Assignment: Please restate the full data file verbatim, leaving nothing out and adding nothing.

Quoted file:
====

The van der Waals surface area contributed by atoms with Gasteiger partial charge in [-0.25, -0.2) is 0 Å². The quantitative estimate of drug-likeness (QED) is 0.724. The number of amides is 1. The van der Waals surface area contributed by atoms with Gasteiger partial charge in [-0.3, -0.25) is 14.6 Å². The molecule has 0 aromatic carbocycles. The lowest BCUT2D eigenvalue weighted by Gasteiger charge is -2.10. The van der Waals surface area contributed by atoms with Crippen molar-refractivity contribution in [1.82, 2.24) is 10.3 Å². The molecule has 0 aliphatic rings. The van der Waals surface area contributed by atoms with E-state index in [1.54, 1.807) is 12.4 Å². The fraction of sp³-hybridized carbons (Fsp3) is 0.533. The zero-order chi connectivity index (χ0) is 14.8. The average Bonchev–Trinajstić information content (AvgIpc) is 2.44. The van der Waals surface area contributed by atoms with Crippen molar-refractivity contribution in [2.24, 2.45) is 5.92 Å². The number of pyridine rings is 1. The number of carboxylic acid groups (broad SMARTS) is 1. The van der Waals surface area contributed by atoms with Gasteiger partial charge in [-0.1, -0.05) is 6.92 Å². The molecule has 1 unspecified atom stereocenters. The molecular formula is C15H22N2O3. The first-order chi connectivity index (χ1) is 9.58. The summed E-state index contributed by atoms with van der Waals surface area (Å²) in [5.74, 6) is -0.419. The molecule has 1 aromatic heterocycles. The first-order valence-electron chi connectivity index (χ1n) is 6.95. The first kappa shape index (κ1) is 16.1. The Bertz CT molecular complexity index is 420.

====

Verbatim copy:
The van der Waals surface area contributed by atoms with Gasteiger partial charge in [-0.25, -0.2) is 0 Å². The quantitative estimate of drug-likeness (QED) is 0.724. The number of amides is 1. The van der Waals surface area contributed by atoms with Gasteiger partial charge in [-0.3, -0.25) is 14.6 Å². The molecule has 0 aromatic carbocycles. The lowest BCUT2D eigenvalue weighted by Gasteiger charge is -2.10. The van der Waals surface area contributed by atoms with Crippen molar-refractivity contribution in [1.82, 2.24) is 10.3 Å². The molecule has 0 aliphatic rings. The van der Waals surface area contributed by atoms with E-state index in [1.54, 1.807) is 12.4 Å². The fraction of sp³-hybridized carbons (Fsp3) is 0.533. The zero-order chi connectivity index (χ0) is 14.8. The average Bonchev–Trinajstić information content (AvgIpc) is 2.44. The van der Waals surface area contributed by atoms with Crippen molar-refractivity contribution in [2.24, 2.45) is 5.92 Å². The number of pyridine rings is 1. The number of carboxylic acid groups (broad SMARTS) is 1. The van der Waals surface area contributed by atoms with Gasteiger partial charge in [-0.1, -0.05) is 6.92 Å². The molecule has 1 unspecified atom stereocenters. The molecular formula is C15H22N2O3. The first-order chi connectivity index (χ1) is 9.58. The summed E-state index contributed by atoms with van der Waals surface area (Å²) in [5.74, 6) is -0.419. The molecule has 1 aromatic heterocycles. The first-order valence-electron chi connectivity index (χ1n) is 6.95. The first kappa shape index (κ1) is 16.1. The Bertz CT molecular complexity index is 420.